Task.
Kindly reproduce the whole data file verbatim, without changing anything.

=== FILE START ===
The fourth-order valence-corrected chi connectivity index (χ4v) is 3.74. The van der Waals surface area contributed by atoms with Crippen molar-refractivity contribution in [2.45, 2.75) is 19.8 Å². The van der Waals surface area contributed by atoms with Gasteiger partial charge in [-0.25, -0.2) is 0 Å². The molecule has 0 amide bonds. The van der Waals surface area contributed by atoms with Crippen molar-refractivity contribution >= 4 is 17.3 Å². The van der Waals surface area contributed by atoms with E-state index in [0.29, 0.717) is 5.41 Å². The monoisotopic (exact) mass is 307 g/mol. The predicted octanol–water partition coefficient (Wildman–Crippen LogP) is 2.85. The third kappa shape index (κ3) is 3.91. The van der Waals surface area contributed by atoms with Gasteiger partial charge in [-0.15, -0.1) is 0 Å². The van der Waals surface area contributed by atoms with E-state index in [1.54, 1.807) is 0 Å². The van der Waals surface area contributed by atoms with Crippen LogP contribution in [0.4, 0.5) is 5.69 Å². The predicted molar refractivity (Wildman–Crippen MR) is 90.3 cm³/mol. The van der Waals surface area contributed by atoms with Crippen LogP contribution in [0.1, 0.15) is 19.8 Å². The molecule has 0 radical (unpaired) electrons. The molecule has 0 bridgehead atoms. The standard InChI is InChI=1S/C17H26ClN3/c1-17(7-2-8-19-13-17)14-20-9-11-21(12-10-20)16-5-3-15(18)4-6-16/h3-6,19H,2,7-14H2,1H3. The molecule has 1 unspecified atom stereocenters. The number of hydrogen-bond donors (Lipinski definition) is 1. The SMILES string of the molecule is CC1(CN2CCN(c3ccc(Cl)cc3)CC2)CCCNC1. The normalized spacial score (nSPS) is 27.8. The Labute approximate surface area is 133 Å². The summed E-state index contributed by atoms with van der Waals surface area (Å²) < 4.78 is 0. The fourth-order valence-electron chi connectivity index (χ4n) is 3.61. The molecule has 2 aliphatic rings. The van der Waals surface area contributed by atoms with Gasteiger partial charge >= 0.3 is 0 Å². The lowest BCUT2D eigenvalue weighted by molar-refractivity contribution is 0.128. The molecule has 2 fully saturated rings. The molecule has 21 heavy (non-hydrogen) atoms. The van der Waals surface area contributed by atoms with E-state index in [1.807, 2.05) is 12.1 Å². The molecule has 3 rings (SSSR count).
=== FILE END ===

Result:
The fourth-order valence-corrected chi connectivity index (χ4v) is 3.74. The van der Waals surface area contributed by atoms with Crippen molar-refractivity contribution in [2.45, 2.75) is 19.8 Å². The van der Waals surface area contributed by atoms with Gasteiger partial charge in [-0.25, -0.2) is 0 Å². The molecule has 0 amide bonds. The van der Waals surface area contributed by atoms with Crippen molar-refractivity contribution >= 4 is 17.3 Å². The van der Waals surface area contributed by atoms with E-state index in [0.29, 0.717) is 5.41 Å². The monoisotopic (exact) mass is 307 g/mol. The predicted octanol–water partition coefficient (Wildman–Crippen LogP) is 2.85. The third kappa shape index (κ3) is 3.91. The van der Waals surface area contributed by atoms with Gasteiger partial charge in [-0.15, -0.1) is 0 Å². The van der Waals surface area contributed by atoms with E-state index in [1.54, 1.807) is 0 Å². The van der Waals surface area contributed by atoms with Crippen LogP contribution in [0.4, 0.5) is 5.69 Å². The predicted molar refractivity (Wildman–Crippen MR) is 90.3 cm³/mol. The van der Waals surface area contributed by atoms with Crippen LogP contribution in [0.1, 0.15) is 19.8 Å². The molecule has 0 radical (unpaired) electrons. The molecule has 0 bridgehead atoms. The standard InChI is InChI=1S/C17H26ClN3/c1-17(7-2-8-19-13-17)14-20-9-11-21(12-10-20)16-5-3-15(18)4-6-16/h3-6,19H,2,7-14H2,1H3. The molecule has 1 unspecified atom stereocenters. The number of hydrogen-bond donors (Lipinski definition) is 1. The SMILES string of the molecule is CC1(CN2CCN(c3ccc(Cl)cc3)CC2)CCCNC1. The normalized spacial score (nSPS) is 27.8. The Labute approximate surface area is 133 Å². The summed E-state index contributed by atoms with van der Waals surface area (Å²) < 4.78 is 0. The fourth-order valence-electron chi connectivity index (χ4n) is 3.61. The molecule has 2 aliphatic rings. The van der Waals surface area contributed by atoms with Gasteiger partial charge >= 0.3 is 0 Å². The lowest BCUT2D eigenvalue weighted by molar-refractivity contribution is 0.128. The molecule has 2 fully saturated rings. The molecule has 21 heavy (non-hydrogen) atoms. The van der Waals surface area contributed by atoms with E-state index in [1.807, 2.05) is 12.1 Å². The molecule has 3 rings (SSSR count).